One invention relates particularly to an apparatus and method adapted to ignite the spark gap when line overvoltage is detected. Another invention relates to alleviating excess line voltage caused by transients or the passage of relatively high currents.
The present invention has application in many industries, particularly but not exclusively electrical transmission lines and telecommunications.
Spark gap type lightning arrestors have been used in order to protect electrical equipment. In operation they conduct excess line voltage delivered by lightning strikes to ground. The arrestors, by virtue of their configuration, have a spark gap which provided by an air gap dimensioned to not break down at system working voltages (line voltages), but to breakdown by arcing at an overvoltage well in excess of line voltage, such as an overvoltage consequential upon a lightning strike. The arc formed conducts the transient current, inherent in an overvoltage condition, to ground.
In order to ensure that the arc formed upon a lightning strike will extinguish after the overvoltage has been conducted to ground, the spark gap is dimensioned relatively wide. As a consequence, it typically requires approximately 3 kV to 4 kV across the gap to initiate the breakdown arc on a 220-240 V, 50 Hz system.
Thus, before the breakdown arc is initiated, a situation can arise where a line voltage of up to 4 kV is transmitted to equipment which is sensitive to such excess voltage. This problem has to date been left unaddressed.
Other arrestors incorporate a third electrode proximate one of the main electrodes. When activated, the third electrode creates a spark between it and one of the main electrodes. This spark forces the main gap between the main electrodes to avalanche. The problem in reducing the gap width is power follow-on current and formation of metal fingers from gasified metal. These can short circuit the gap. Also, the enormous temperatures (typically 5000 arc cause severe burning of the trigger electrode (with virtually whatever material is used). Further, these type of arrestors are specially constructed, relatively expensive, or have internal gas pressure reduced to control spark overvoltage.
Yet a further type of arrestor is the gas arrestor which has a spark gap encapsulated in a gas environment, the gas environment providing a relatively selected strike voltage. The gases typically used are neon, with a strike voltage of approximately 75V to 90V, and argon, with a strike voltage of approximately 230V. However, for example in the telecommunications industry there is a need for over voltage protection with a strike voltage of approximately 60V, and to date this need has also been unaddressed.
Other problems related to prior art devices is that where the arrestor is configured to a set trigger voltage, it has been found that after several operations, the trigger electrode can burn or deteriorate to such an extent that the original characteristics of break down voltage are partially or totally lost.
It is an object of the present invention to alleviate the problem of low voltage triggering of a spark gap type arrestor.
The present invention overcomes problems associated with the prior art by increasing the voltage across the spark gap.
This invention provides, in one form, an apparatus and method of initiating the firing of a spark gap, including:
a voltage means responsive to a trigger means, whereupon being triggered, the voltage means provides an additive voltage to the spark gap.
The present invention is predicated on the concept of increasing or amplifying the voltage across the spark gap in order to ignite the gap when required thus enabling ignition of the spark gap when required. The incremental voltage to obtain gap ignition is additive to any voltage already across the gap, and is additive irrespective of polarity. That is if a positive overvoltage pulse arrives, the main gap has an increased positive voltage. If a negative over-voltage pulse arrives, the main gap has an increased negative voltage applied.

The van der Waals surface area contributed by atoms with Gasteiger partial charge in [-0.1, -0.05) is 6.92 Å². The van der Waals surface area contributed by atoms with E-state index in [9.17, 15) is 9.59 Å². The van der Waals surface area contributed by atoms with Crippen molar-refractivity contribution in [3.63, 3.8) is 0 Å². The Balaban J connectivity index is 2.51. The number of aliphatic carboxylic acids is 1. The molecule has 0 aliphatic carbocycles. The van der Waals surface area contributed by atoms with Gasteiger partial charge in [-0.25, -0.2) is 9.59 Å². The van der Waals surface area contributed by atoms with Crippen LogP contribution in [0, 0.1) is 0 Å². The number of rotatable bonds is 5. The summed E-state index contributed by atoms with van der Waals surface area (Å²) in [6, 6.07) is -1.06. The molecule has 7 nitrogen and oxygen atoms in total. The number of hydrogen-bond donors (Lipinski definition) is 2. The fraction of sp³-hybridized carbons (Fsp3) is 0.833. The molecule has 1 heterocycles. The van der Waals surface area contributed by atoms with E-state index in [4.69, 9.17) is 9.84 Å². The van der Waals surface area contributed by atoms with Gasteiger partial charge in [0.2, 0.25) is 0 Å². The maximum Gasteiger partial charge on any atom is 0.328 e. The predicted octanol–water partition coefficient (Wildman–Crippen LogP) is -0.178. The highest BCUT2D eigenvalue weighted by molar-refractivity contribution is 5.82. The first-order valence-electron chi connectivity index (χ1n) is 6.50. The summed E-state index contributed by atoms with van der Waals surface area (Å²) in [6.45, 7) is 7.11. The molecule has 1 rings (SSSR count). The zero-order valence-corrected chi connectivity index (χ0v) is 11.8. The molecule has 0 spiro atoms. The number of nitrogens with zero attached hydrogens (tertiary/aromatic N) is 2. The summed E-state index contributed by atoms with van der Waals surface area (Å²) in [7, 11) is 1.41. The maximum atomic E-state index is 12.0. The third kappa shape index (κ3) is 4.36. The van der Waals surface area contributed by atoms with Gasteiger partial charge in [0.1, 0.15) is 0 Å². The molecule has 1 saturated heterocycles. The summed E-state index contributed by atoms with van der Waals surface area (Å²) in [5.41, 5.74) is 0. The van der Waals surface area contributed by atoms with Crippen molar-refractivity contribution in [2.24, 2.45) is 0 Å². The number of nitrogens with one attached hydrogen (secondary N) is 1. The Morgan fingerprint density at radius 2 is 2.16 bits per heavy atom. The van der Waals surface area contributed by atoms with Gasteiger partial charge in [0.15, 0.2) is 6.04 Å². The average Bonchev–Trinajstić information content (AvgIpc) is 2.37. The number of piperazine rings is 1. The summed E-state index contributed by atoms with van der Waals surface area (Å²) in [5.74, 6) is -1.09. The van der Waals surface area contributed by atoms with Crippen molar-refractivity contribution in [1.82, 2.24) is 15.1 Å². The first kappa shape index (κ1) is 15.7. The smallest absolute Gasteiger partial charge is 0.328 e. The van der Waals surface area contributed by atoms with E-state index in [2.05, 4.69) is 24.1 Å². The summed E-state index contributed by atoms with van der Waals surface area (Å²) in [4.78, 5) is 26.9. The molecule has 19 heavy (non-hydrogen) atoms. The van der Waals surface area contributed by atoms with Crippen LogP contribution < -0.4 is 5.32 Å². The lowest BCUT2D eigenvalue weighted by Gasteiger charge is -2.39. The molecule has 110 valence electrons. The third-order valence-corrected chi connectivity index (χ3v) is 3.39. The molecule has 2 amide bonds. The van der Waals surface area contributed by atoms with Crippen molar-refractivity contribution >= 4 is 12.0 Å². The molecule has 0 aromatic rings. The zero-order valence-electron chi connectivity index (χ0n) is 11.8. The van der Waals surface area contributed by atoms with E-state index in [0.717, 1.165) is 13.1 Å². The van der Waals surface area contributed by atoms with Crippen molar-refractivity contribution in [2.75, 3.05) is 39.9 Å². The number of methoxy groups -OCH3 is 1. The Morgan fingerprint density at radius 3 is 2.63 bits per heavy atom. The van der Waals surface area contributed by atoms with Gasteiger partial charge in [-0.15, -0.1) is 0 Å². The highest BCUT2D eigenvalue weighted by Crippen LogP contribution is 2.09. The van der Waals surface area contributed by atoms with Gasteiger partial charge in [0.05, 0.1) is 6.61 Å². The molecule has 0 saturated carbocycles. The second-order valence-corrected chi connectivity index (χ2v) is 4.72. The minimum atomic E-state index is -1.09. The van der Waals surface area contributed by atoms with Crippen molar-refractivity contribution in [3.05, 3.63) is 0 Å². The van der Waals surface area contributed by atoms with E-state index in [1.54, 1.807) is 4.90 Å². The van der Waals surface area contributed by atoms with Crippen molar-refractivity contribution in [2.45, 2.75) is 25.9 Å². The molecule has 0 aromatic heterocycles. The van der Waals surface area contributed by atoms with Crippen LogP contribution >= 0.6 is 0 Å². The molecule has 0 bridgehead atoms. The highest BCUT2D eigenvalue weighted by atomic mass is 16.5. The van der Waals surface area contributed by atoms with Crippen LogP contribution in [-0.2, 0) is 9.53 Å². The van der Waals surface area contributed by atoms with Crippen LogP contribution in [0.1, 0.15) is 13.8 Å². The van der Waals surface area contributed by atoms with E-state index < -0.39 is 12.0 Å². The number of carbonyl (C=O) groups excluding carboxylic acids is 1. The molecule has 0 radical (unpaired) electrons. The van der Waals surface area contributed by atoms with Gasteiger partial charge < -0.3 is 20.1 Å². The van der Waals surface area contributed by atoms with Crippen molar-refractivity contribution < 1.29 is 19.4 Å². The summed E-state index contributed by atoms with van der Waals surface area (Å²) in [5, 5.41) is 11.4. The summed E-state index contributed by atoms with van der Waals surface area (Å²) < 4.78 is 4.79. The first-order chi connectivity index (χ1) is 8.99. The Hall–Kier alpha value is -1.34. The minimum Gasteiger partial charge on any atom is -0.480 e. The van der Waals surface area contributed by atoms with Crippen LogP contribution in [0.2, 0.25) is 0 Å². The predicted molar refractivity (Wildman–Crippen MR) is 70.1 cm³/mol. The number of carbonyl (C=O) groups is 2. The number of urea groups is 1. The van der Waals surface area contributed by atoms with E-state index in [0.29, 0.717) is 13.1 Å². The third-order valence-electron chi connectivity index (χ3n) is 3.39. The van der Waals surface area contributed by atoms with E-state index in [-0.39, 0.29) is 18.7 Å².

In another form, there is provided an apparatus and method of triggering the firing of at least a two electrode spark gap device, including:
a voltage amplifier means adapted to increment or boost a trigger signal for application to and to fire the spark gap.
The principle of utilizing a means of amplifying the trigger voltage in order to ignite the spark gap can also be adopted in the present invention.
The voltage means is preferably embodied as a step-up transformer, but may also be provided in the form of a voltage source. In one form, the transformer is provided in series with the spark gap, the transformer having a toroidal winding.
The trigger means is preferably voltage sensitive in detecting an overvoltage line condition, and preferably can be set to trigger at any voltage level considered to be an overvoltage condition dependent on the application of the present invention. In one form, an avalanche device is used to pulse the voltage means.
The present apparatus and method is applicable to relatively low voltages and equally applicable to relatively high voltages. In this regard, the disclosure of the present invention with reference to a spark gap arrestor with a spark gap ignition voltage of 3 kV to 4 kV is only exemplary. The present invention can be implemented at trigger voltages well below 3 kV or well above 3 kV, dependent on the circuit and line conditions to which the present invention is applied. For example, if a 500V pulse arrives on the line, the present invention may add another 3 kV in series with the spark gap and cause the spark gap to trigger without the need for a third or other electrodes. In this example, 500V would be considered a line overvoltage and the present invention enables 3 kV plus 500V to be applied across the spark gap, causing the spark gap to fire at the line voltage of 500V, rather than 3 kV.
The present invention is also applicable to the firing of a standard spark gap at atmospheric pressure.
The invention disclosed seeks to artificially reduce the natural spark overvoltage by applying amplified, boosted and/or incremental voltages to the spark gap.